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OPINION: CrossFit Should Divide the 14-15 Teens Division

A look into the data from past CrossFit Games and the case for helping CrossFit grow even more.

I believe that if CrossFit divides the teenage division of 14-15 year-old athletes into two, the sport will benefit from and also stimulate more interest by young athletes. So I am making a case for CrossFit to divide the 14-15 teens division.

The age-group Quarterfinal leaderboard will only be finalised on May 6th, but sadly there is one trend we can already predict: that few or possibly no athletes of the age of 14 will receive an invitation to Madison this year.

Since 2015, CrossFit has introduced the teenage division to find out who is the Fittest on Earth for ages 14-17. Since then, the organisation has been putting together 14 and 15 years-old athletes. However, that shouldn’t be the case.

Read More: An Open Letter – The Open Is Not Programmed Properly for Teen Athletes (OPINION)

What The Data Tells Us?

It is common knowledge that we grow the most during the teenage years of our lives, both in height and in muscle. With that logic, one could argue that it is “unfair” for 14 year-olds to compete head-to-head with 15-year-old athletes. But what does the data tell us?

Utilising CrossFit’s official leaderboard platform and gathering the data from 2015 until last year, we can see how many athletes invited to the CrossFit Games were 14 years old and how many were 15. Unsurprisingly, a vast majority was the latter.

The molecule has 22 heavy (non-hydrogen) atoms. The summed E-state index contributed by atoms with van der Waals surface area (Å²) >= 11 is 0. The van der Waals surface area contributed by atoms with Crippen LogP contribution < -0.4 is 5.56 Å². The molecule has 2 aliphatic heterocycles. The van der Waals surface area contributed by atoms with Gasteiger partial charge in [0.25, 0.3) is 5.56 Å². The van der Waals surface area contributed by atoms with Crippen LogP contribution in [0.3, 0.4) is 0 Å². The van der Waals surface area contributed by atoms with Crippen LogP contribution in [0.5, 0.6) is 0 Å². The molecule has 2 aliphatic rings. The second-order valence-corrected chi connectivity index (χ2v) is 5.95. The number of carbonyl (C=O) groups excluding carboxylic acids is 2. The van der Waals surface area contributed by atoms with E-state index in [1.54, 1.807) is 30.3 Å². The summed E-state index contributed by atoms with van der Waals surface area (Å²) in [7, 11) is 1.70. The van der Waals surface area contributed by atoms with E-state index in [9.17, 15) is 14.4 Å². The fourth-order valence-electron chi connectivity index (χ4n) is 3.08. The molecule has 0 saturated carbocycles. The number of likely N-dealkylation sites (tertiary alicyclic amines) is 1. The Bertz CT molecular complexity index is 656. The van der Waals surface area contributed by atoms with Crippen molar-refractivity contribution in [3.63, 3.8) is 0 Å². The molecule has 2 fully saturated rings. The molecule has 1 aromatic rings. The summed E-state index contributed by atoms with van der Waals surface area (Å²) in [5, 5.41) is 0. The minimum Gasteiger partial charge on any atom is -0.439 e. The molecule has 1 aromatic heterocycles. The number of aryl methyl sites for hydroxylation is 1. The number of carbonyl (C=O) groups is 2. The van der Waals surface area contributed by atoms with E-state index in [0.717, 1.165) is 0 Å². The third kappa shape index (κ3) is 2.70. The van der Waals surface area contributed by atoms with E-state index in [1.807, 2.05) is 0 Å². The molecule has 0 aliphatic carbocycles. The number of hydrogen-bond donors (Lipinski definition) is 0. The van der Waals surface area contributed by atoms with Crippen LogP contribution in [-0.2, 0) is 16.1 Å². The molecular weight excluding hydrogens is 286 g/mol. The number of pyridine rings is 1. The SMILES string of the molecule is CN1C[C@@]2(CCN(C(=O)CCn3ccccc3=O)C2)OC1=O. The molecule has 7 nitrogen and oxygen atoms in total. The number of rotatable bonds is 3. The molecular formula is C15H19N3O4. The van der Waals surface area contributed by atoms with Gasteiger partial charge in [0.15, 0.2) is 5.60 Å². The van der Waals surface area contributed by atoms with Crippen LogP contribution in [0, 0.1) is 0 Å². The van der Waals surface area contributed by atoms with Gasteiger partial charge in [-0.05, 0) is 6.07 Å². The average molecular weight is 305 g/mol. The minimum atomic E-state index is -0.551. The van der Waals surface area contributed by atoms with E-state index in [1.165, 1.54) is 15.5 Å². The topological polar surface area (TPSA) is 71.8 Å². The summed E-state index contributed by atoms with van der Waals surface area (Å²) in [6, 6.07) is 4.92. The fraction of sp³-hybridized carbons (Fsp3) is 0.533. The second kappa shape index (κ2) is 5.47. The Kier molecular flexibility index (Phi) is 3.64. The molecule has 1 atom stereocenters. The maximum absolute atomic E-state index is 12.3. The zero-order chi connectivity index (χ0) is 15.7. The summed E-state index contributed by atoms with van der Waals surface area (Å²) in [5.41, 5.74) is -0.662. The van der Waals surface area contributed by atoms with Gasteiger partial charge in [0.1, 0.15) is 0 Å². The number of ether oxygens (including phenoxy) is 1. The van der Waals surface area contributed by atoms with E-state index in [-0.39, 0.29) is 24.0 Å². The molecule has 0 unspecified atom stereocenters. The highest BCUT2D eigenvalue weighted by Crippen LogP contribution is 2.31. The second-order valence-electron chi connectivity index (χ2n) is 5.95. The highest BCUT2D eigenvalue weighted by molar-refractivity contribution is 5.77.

CrossFit Games

In the table below, divided by year and division (boys and girls), I have gathered the number of 14-year-old athletes who competed in the CrossFit Games, the percentage of 14-year-olds in that division who made it to the Finals, and if any of those athletes finished on the podium.

Due to COVID-19, CrossFit cancelled the age-group Games in 2020.

YearDivision# of 14-year-old athletesPercentagePodium
2021Boys525X
2021Girls4212nd place Lucy McGonigle
2019*Boys00X
2019*Girls2203rd Emma Lawson
2018Boys15X
2018Girls6301st Olivia Sulek
2017Boys630X
2017Girls420X
2016*Boys110X
2016*Girls220X
2015*Boys3303rd place Vincent Ramirez
2015*Girls5502nd place Megan Trupp

* In these years, CrossFit invited the top 10 athletes to the Games instead of 20.

Looking at the table above, as expected, most athletes who competed at the Games every year were 15 years old at the time (except for the girls’ division in 2015 where half the athletes were 14 years old).

In those 6 years where we have seen teens compete for the title of Fittest on Earth, only once a 14-year-old managed to grab the title: Olivia Sulek in 2018.

Why CrossFit Should Divide The 14-15 Teens Division for The CrossFit Games?

Simply because it is possible, fairly easy to do, and would increase the popularity of the sport among younger athletes.

teen athletes queue up at CrossFit GamesSource: Photo courtesy of CrossFit Inc.

In previous years where the top 20 athletes were selected to compete at the Games, CrossFit LLC could have chosen the top 10 athletes who are 14 years old and the top 10 who are 15 years old.

Logistically, CrossFit would not even have to change anything. All teenager athletes would still compete side-by-side, but there would be two podiums to fight for this time. And the workouts prescribed? Both 14 and 15 year-olds could do the same event.